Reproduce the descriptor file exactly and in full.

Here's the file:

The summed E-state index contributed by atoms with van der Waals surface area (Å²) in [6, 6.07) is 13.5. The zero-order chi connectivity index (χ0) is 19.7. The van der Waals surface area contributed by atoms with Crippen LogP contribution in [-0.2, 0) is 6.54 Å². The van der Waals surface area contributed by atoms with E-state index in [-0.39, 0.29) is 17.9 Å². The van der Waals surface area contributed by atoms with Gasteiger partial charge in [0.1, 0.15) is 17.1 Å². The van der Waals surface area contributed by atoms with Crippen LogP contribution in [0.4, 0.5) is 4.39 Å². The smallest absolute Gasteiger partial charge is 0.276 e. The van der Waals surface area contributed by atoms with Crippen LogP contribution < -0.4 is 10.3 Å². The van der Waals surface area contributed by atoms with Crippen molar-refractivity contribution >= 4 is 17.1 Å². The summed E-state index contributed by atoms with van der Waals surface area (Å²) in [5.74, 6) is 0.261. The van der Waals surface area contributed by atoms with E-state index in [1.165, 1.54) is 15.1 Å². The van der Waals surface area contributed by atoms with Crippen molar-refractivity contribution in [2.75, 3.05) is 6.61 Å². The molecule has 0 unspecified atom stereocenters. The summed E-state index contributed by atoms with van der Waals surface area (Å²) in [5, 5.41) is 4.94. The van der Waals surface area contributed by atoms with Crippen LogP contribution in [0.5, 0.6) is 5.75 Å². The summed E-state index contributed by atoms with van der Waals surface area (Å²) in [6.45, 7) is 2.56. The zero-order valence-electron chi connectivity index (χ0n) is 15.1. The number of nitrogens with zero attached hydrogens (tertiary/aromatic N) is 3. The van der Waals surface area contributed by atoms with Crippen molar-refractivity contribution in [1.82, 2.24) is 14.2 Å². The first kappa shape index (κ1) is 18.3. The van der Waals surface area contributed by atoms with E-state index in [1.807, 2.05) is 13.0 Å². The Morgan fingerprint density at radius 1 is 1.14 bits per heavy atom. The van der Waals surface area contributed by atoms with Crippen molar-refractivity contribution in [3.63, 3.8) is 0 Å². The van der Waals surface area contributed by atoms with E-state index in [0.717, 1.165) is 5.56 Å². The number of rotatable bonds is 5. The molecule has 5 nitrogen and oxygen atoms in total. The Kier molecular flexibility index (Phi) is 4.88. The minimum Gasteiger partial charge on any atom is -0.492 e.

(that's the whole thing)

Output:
The summed E-state index contributed by atoms with van der Waals surface area (Å²) in [6, 6.07) is 13.5. The zero-order chi connectivity index (χ0) is 19.7. The van der Waals surface area contributed by atoms with Crippen LogP contribution in [-0.2, 0) is 6.54 Å². The van der Waals surface area contributed by atoms with E-state index in [-0.39, 0.29) is 17.9 Å². The van der Waals surface area contributed by atoms with Gasteiger partial charge in [0.1, 0.15) is 17.1 Å². The van der Waals surface area contributed by atoms with Crippen LogP contribution in [0.4, 0.5) is 4.39 Å². The smallest absolute Gasteiger partial charge is 0.276 e. The van der Waals surface area contributed by atoms with Crippen LogP contribution < -0.4 is 10.3 Å². The van der Waals surface area contributed by atoms with Crippen molar-refractivity contribution >= 4 is 17.1 Å². The summed E-state index contributed by atoms with van der Waals surface area (Å²) in [5.74, 6) is 0.261. The van der Waals surface area contributed by atoms with E-state index in [1.165, 1.54) is 15.1 Å². The van der Waals surface area contributed by atoms with Crippen molar-refractivity contribution in [2.75, 3.05) is 6.61 Å². The molecule has 0 unspecified atom stereocenters. The summed E-state index contributed by atoms with van der Waals surface area (Å²) in [5, 5.41) is 4.94. The van der Waals surface area contributed by atoms with Crippen LogP contribution in [0.5, 0.6) is 5.75 Å². The summed E-state index contributed by atoms with van der Waals surface area (Å²) in [6.45, 7) is 2.56. The zero-order valence-electron chi connectivity index (χ0n) is 15.1. The number of nitrogens with zero attached hydrogens (tertiary/aromatic N) is 3. The van der Waals surface area contributed by atoms with Crippen molar-refractivity contribution in [1.82, 2.24) is 14.2 Å². The first kappa shape index (κ1) is 18.3. The van der Waals surface area contributed by atoms with E-state index in [1.807, 2.05) is 13.0 Å². The Morgan fingerprint density at radius 1 is 1.14 bits per heavy atom. The van der Waals surface area contributed by atoms with Crippen molar-refractivity contribution in [3.63, 3.8) is 0 Å². The van der Waals surface area contributed by atoms with E-state index in [0.717, 1.165) is 5.56 Å². The number of rotatable bonds is 5. The molecule has 5 nitrogen and oxygen atoms in total. The Kier molecular flexibility index (Phi) is 4.88. The minimum Gasteiger partial charge on any atom is -0.492 e.